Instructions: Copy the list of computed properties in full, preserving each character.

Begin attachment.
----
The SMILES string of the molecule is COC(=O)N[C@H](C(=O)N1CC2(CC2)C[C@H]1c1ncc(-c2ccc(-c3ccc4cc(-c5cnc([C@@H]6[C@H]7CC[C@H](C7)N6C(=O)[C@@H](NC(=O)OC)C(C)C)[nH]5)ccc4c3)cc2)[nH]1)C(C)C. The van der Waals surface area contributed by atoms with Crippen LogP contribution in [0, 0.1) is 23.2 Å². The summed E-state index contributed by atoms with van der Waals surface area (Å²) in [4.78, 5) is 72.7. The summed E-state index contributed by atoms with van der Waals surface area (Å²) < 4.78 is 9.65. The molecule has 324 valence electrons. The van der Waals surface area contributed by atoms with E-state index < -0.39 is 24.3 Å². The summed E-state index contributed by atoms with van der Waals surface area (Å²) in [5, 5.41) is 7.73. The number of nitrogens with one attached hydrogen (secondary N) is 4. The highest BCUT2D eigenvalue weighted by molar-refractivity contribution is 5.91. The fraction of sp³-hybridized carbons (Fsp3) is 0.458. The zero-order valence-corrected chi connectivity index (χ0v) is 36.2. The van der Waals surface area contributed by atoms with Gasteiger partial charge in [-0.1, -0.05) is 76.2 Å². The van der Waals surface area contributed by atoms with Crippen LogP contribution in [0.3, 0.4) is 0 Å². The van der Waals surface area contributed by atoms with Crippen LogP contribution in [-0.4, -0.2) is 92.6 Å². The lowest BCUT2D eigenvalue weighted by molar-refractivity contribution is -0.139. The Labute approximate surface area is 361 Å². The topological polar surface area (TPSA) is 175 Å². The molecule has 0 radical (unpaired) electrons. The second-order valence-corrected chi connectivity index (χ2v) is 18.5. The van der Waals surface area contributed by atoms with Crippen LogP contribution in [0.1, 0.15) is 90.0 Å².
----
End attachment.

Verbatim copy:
The SMILES string of the molecule is COC(=O)N[C@H](C(=O)N1CC2(CC2)C[C@H]1c1ncc(-c2ccc(-c3ccc4cc(-c5cnc([C@@H]6[C@H]7CC[C@H](C7)N6C(=O)[C@@H](NC(=O)OC)C(C)C)[nH]5)ccc4c3)cc2)[nH]1)C(C)C. The van der Waals surface area contributed by atoms with Crippen LogP contribution in [0, 0.1) is 23.2 Å². The summed E-state index contributed by atoms with van der Waals surface area (Å²) in [4.78, 5) is 72.7. The summed E-state index contributed by atoms with van der Waals surface area (Å²) < 4.78 is 9.65. The molecule has 324 valence electrons. The van der Waals surface area contributed by atoms with E-state index < -0.39 is 24.3 Å². The summed E-state index contributed by atoms with van der Waals surface area (Å²) in [5, 5.41) is 7.73. The number of nitrogens with one attached hydrogen (secondary N) is 4. The highest BCUT2D eigenvalue weighted by molar-refractivity contribution is 5.91. The fraction of sp³-hybridized carbons (Fsp3) is 0.458. The zero-order valence-corrected chi connectivity index (χ0v) is 36.2. The van der Waals surface area contributed by atoms with Gasteiger partial charge in [-0.1, -0.05) is 76.2 Å². The van der Waals surface area contributed by atoms with Crippen LogP contribution in [0.3, 0.4) is 0 Å². The van der Waals surface area contributed by atoms with Crippen LogP contribution in [-0.4, -0.2) is 92.6 Å². The lowest BCUT2D eigenvalue weighted by molar-refractivity contribution is -0.139. The Labute approximate surface area is 361 Å². The topological polar surface area (TPSA) is 175 Å². The molecule has 0 radical (unpaired) electrons. The second-order valence-corrected chi connectivity index (χ2v) is 18.5. The van der Waals surface area contributed by atoms with Crippen LogP contribution in [0.1, 0.15) is 90.0 Å².